Every asylum seeker has to sign an agreement at the beginning of the asylum procedure that gives the SEM the right to have access to his or her medical reports. The asylum seeker is not forced to sign, but if he or she does not, the SEM will claim that the asylum seeker has not complied with the duty to cooperate and therefore loses his or her right to have the proceeding continued.
According to the law, asylum seekers must state any serious health problems of relevance to the asylum and removal procedures of which they were aware when filing the application for asylum. In practice, this is very problematic as traumatised people are often not aware of their trauma, it is symptomatic that a trauma can show up only after some time, which speaks for the credibility of the disease. Medical problems that are claimed at a later stage or established by another medical specialist may be taken into account in the asylum and removal procedures if they are proven. The provision of prima facie evidence suffices by way of exception if there are excusable grounds for the delay or proof cannot be provided in the case in question for medical reasons. That should be the case for all psychological diseases which can hardly be proven.
Under the new asylum procedure in force throughout Switzerland since March 2019, medical care and the establishment of medical facts in the examination of asylum applications, appear to be one of the main issues induced by the acceleration of procedures. They crystallize the tension between, on the one hand, the new procedural deadlines provided for in the Asylum Act and the processes put in place in federal structures and, on the other hand, an examination of asylum applications based on adequate medical care enabling the medical professionals to make clear and detailed medical diagnoses.
In this respect, the recent case law of the Federal Administrative Court highlights several shortcomings concerning medical care and measures of instruction taken by the authority of first instance on the medical aspects before issuing a decision on removal or transfer to another Dublin State. The Federal Administrative Court particularly points out to the following points: decisions issued in the absence of a medical diagnosis, the difficulty for asylum-seekers in accessing a doctor, the transfers from one federal centre to another during the procedure which result in the interruption of medical follow-up or treatment, the lack of adequate translation during interviews with doctors or medical staff of the centres and finally the difficulty for legal representatives to obtain information or medical reports.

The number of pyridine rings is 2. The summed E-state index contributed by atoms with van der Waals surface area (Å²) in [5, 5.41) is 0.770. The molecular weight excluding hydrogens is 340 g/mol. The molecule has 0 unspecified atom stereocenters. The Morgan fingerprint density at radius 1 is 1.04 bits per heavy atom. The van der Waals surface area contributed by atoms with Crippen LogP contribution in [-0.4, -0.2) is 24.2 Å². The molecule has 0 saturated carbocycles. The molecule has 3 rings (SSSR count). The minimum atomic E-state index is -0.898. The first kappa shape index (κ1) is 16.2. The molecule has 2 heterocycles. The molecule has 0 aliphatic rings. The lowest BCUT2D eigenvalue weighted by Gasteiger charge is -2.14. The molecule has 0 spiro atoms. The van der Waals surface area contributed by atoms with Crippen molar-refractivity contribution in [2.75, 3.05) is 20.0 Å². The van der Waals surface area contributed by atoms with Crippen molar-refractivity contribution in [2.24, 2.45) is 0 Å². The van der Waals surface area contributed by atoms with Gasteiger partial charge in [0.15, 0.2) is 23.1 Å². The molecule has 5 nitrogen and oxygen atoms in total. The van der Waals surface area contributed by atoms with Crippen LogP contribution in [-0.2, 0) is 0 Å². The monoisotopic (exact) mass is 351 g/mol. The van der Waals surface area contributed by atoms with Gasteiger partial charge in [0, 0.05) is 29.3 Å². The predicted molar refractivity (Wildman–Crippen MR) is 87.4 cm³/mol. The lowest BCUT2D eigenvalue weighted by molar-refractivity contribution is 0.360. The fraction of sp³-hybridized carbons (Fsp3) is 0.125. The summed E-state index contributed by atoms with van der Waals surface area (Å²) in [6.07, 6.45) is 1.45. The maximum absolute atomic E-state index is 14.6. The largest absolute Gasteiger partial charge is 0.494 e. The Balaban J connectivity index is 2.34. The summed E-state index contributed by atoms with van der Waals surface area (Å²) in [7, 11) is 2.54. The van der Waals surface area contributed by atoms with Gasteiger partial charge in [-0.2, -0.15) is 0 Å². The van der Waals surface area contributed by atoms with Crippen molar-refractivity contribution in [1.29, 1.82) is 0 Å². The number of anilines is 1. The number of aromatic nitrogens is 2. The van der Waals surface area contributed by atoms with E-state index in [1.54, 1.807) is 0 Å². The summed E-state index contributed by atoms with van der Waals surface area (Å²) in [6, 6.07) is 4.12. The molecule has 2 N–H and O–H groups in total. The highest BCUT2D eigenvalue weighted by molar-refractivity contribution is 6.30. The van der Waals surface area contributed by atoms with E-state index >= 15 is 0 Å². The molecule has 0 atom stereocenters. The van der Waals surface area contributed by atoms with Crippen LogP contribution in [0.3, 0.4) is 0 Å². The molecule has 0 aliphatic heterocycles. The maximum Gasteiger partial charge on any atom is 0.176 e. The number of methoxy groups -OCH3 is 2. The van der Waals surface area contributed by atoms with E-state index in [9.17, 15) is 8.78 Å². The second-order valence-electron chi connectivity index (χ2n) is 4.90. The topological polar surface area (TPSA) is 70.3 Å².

The health concept implemented by the SEM in French-speaking Switzerland prohibits direct contacts between legal representation and health professionals, both inside and outside the federal centres. In 2020, only email contacts were allowed between the infirmary of the centres. This situation has even gotten worse in 2021, as the legal representatives were forbidden to contact the infirmary, except for organizational requests such as a date for an appointment. Otherwise, they can only communicate through the SEM. In an important judgment of 2019, the Federal Administrative Court stated that the unjustified lack of transmission of medical information represents a violation of the right to a lawful hearing.
From the perspective of organisations such as the Swiss Refugee Council, direct and effective communication between medical staff and legal representation is necessary to ensure adequate care and a complete establishment of the relevant facts, especially in the context of an accelerated procedure.
In principle, the asylum seekers do not have to pay for the medical examination. Moreover, medical treatment – if necessary – will be paid by the basic health insurance every asylum seeker is provided with. However, medical examinations for the purpose of a detailed medical report to be used in the asylum procedure are rarely requested by the authorities. In the majority of federal centres the SEM has concluded partnerships with doctors or medical centres to which asylum seekers are redirected in case of need. In the eventuality that an asylum seeker consults a doctor who is not included in the SEM concept, the costs incurred are not covered by the basic health insurance. In light of the current breaches as reflected in the recent FAC’s case law as described above, there is in some cases a real difficulty in asserting health problems in time in the first instance procedure.
Another problem is that, in a large number of cases, medical reports are taken into account mainly in order to assess whether the removal order is legal and reasonable, and are not adequately considered for the assessment of the person’s credibility.
The medical reports are unfortunately infrequently based on the methodology laid down in the Istanbul Protocol. In the view of NGOs, there is need for improvement in this regard.
 Article 26-bis AsylA.
 On the obligation of the SEM to always assess the applicant’s medical situation when there are concrete signs that he or she may suffer from serious diseases such as PTSD that, even though the applicant does not specifically mention any kind of health issues, see e.g. Federal Administrative Court, Decision D-6057/2017, 15 May 2018, para 5.4.
 See for instance: Swiss Refugee Council , L’accélération ne doit pas prétériter l’équité et la qualité, 4 February 2020, available (in French) at: https://bit.ly/2SJPiAv; Vivre Ensemble, Procédures accélérées et accès aux soins. L’équation impossible? | Prise en considération de l’état de santé: des procédures bâclées, June 2019, available (in French) at: https://bit.ly/32djGq4.
 For a more detailed description of the medical concept see in particular: Federal Administrative Court, Decision D-1954/2019, 13 May 2019; E-3262/2019, 4 July 2019.